Moore and Berger

North Carolina House Speaker Tim Moore, R-Cleveland, (left) and Senate Leader Phil Berger, R-Rockingham

(The Center Square) – House Speaker Tim Moore and Senate Leader Phil Berger asked a court Monday to dismiss the constitutional challenge to the state's school-choice program.

The lawsuit, filed by a group of North Carolina parents and teachers against the state and the North Carolina State Education Assistance Authority, claims the Opportunity Scholarship program limits religious freedom and discriminates against students based on sexuality and religious beliefs.

The Opportunity Scholarship Program provides state-funded tuition assistance of up to $4,200 a year for private education for low-income students.

Berger, R-Rockingham, and Moore, R-Cleveland, argue the program's constitutionality was upheld by the North Carolina Supreme Court in 2015. Ending the program would eliminate an equal opportunity for education for thousands of children, they said.

"It is becoming harder and harder for families to find schools they can enroll in to meet the needs of their children, and eliminating Opportunity Scholarships would remove yet another option for families," Berger and Moore said in a joint statement.

Challenges with remote learning during the COVID-19 pandemic brought the demand for education freedom to the forefront of the North Carolina Legislature.

Lawmakers approved a measure last month that expanded the Opportunity Scholarship program. Lawmakers removed the cap on the number of new awards that can be distributed to students entering kindergarten and first grade and lowered the income eligibility requirements for 2021.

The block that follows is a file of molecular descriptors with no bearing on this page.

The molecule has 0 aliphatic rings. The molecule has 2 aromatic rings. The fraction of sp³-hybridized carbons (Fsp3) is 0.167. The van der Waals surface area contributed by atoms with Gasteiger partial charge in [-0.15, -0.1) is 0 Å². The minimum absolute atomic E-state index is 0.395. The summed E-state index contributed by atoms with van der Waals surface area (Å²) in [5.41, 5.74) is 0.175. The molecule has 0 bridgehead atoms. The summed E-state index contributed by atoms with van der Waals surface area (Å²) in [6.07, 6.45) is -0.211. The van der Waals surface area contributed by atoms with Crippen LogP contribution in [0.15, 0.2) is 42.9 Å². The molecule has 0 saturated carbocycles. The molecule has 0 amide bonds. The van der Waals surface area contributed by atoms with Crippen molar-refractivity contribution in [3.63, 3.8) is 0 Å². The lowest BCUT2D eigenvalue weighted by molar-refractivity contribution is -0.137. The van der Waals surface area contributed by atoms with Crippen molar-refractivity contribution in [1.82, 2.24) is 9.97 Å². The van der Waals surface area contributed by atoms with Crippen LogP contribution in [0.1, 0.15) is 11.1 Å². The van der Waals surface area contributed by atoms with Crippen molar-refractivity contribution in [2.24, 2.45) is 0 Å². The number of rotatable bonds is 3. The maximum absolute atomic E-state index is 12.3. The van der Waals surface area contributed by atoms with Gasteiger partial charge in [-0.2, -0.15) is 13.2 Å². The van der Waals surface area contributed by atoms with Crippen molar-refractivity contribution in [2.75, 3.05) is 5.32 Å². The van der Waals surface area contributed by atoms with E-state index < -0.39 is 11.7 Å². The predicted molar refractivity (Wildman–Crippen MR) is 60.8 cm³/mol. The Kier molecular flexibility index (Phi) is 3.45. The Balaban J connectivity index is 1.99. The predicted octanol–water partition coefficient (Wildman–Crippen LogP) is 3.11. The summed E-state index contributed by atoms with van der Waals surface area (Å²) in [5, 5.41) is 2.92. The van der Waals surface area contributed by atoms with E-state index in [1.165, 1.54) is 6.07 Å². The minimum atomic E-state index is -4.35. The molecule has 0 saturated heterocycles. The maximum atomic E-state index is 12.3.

Education researchers said school closures because of COVID-19 will have a greater effect on low-income and minority students. 

"With school closures, students of color or from low-income families are grappling with lack of internet access and smart devices, making continuity of coursework and access to virtual after-school STEM programs a challenge. Without steady instruction over two semesters, children may lose a significant part of their annual gains in STEM competencies," researchers wrote in the Scientific American.

Data from the state's Education Assistance Authority shows a higher proportion of Opportunity Scholarship applicants are Black students than the proportion served by the public school.

"School choice shouldn't be just an option for rich families who can supplement online learning," Berger and Cooper said. "Low- and moderate-income children deserve the same access to educational opportunities as their well-off peers."

Staff Reporter

Nyamekye Daniel has been a journalist for four years. She was the managing editor for the South Florida Media Network and a staff writer for The Miami Times. Daniel's work has also appeared in the Sun-Sentinel, Miami Herald and The New York Times.